This title was first published in 2000: Michelangelo gave his painting of "Leda and the Swan" to an apprentice rather than hand it over to the emissary of the Duke of Ferrar, who had commissioned it. He was apparently disgusted by the failure of the emissary - who was probably more used to buying pigs than discussing art - to accord the picture and the artist the value they deserved. Any discussion of works of art and material culture implicitly assigns them a set of values. Whether these values be monetary, cultural or religious, they tend to constrict the ways in which such works can be discussed. The variety of potential forms of valuation becomes particularly apparent during the Italian Renaissance, when relations between the visual arts and humanistic studies were undergoing rapid changes against an equally fluid social, economic and political background. In this volume, 13 scholars explicitly examine some of the complex ways in which a variety of values might be associated with Italian Renaissance material culture.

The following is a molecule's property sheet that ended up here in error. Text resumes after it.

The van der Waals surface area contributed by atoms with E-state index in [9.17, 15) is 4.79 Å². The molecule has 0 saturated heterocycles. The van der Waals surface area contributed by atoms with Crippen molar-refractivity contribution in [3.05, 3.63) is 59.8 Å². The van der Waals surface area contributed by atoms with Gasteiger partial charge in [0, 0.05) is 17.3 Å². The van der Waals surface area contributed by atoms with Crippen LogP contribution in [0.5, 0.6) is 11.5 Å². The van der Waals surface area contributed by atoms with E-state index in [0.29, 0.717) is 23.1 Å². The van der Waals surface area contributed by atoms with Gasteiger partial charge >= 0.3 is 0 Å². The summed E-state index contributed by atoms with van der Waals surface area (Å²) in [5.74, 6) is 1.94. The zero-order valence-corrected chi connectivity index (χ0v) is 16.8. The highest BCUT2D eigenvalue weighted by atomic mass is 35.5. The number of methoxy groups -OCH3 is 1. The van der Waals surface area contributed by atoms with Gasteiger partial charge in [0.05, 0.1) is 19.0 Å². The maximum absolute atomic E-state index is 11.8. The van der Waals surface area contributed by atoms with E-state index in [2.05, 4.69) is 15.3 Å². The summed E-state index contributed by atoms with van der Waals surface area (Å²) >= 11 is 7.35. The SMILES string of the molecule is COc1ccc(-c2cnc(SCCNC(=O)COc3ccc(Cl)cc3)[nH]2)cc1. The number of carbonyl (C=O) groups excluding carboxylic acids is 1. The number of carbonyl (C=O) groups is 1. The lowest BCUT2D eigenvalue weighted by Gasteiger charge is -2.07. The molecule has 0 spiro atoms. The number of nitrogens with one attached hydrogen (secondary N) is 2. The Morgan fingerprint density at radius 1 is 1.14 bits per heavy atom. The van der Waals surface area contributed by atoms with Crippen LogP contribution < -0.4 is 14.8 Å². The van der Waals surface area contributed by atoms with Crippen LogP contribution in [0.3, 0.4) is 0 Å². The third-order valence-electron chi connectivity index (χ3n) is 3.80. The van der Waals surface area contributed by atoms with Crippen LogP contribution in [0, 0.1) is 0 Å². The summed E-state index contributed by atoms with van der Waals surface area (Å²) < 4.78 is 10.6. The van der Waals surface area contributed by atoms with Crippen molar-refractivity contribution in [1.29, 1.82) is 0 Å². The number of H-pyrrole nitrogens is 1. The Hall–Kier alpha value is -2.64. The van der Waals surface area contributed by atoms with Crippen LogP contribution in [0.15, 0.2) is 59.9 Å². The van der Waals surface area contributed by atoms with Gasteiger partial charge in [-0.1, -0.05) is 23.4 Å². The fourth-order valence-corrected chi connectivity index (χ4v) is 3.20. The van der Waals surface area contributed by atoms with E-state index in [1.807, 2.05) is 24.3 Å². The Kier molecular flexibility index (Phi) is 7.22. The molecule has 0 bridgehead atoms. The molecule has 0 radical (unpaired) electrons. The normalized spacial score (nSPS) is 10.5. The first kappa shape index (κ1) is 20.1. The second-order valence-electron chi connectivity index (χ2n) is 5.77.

Table of Contents
The price of quality - factors influencing the cost of pigments during the Renaissance; "artefici" and "huomini intendenti" - questions of artistic value in 16th-century Italy; "Dante Alighieri poeta fiorentino" - cultural values in the 1481 "Divine Comedy"; Mantegna's "Parnassus" - reading, collecting and the "studiolo"; Alfonso I. d'Este, Michelangelo and the man who bought pigs; new, old and second-hand culture - the case of the Renaissance sleeve; evaluating textiles in Renaissance Venice; re-valuing dress in history paintings for quattrocento Florence; the Madonna and child, a host of saints and domestic devolution in renaissance Florence; images of St Catherine - a re-evaluation of Cosimo Rosselli and the influence of his art on the woodcut and metal engraving images of the Dominican Third Order; voting with their feet - art, pilgrimage and ratings in the Renaissance; madness, reason, vision and the cosmos - evaluating the drawings of Opicinus de Canistris (1296-c 1351).